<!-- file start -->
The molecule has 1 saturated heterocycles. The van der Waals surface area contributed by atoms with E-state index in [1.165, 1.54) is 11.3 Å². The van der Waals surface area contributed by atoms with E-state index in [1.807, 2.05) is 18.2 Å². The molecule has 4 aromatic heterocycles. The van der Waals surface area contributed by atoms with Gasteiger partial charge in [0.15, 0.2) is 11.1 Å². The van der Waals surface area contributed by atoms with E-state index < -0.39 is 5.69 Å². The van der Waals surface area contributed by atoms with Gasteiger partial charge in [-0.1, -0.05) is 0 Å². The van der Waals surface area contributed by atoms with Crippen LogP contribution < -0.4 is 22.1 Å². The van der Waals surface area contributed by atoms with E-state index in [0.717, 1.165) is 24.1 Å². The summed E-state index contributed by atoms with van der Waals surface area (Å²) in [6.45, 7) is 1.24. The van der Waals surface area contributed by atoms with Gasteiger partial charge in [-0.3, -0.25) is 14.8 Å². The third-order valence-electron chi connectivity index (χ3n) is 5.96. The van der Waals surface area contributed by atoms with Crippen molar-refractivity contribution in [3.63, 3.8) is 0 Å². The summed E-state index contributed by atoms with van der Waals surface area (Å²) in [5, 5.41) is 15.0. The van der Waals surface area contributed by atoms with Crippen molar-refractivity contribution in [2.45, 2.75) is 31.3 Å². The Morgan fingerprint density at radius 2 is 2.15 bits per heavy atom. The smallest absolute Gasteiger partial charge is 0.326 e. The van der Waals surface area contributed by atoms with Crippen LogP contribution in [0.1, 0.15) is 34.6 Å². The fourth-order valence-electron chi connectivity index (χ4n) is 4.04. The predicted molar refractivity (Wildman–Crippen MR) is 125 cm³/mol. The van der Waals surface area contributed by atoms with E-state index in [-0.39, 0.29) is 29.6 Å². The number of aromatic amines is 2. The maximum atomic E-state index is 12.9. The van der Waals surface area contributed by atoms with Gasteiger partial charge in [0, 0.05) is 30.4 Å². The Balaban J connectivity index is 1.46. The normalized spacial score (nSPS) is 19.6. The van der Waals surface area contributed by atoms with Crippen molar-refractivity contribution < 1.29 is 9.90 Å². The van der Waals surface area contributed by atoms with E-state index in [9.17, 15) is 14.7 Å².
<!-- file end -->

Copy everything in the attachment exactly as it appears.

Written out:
The molecule has 1 saturated heterocycles. The van der Waals surface area contributed by atoms with E-state index in [1.165, 1.54) is 11.3 Å². The van der Waals surface area contributed by atoms with E-state index in [1.807, 2.05) is 18.2 Å². The molecule has 4 aromatic heterocycles. The van der Waals surface area contributed by atoms with Gasteiger partial charge in [0.15, 0.2) is 11.1 Å². The van der Waals surface area contributed by atoms with E-state index < -0.39 is 5.69 Å². The van der Waals surface area contributed by atoms with Gasteiger partial charge in [-0.1, -0.05) is 0 Å². The van der Waals surface area contributed by atoms with Crippen LogP contribution < -0.4 is 22.1 Å². The van der Waals surface area contributed by atoms with E-state index in [0.717, 1.165) is 24.1 Å². The summed E-state index contributed by atoms with van der Waals surface area (Å²) in [6.45, 7) is 1.24. The van der Waals surface area contributed by atoms with Gasteiger partial charge in [-0.3, -0.25) is 14.8 Å². The third-order valence-electron chi connectivity index (χ3n) is 5.96. The van der Waals surface area contributed by atoms with Crippen molar-refractivity contribution in [3.63, 3.8) is 0 Å². The summed E-state index contributed by atoms with van der Waals surface area (Å²) in [5, 5.41) is 15.0. The van der Waals surface area contributed by atoms with Crippen molar-refractivity contribution in [2.45, 2.75) is 31.3 Å². The Morgan fingerprint density at radius 2 is 2.15 bits per heavy atom. The smallest absolute Gasteiger partial charge is 0.326 e. The van der Waals surface area contributed by atoms with Crippen LogP contribution in [0.1, 0.15) is 34.6 Å². The fourth-order valence-electron chi connectivity index (χ4n) is 4.04. The predicted molar refractivity (Wildman–Crippen MR) is 125 cm³/mol. The van der Waals surface area contributed by atoms with E-state index in [-0.39, 0.29) is 29.6 Å². The number of aromatic amines is 2. The maximum atomic E-state index is 12.9. The van der Waals surface area contributed by atoms with Gasteiger partial charge in [0, 0.05) is 30.4 Å². The Balaban J connectivity index is 1.46. The normalized spacial score (nSPS) is 19.6. The van der Waals surface area contributed by atoms with Crippen molar-refractivity contribution < 1.29 is 9.90 Å². The van der Waals surface area contributed by atoms with E-state index in [9.17, 15) is 14.7 Å².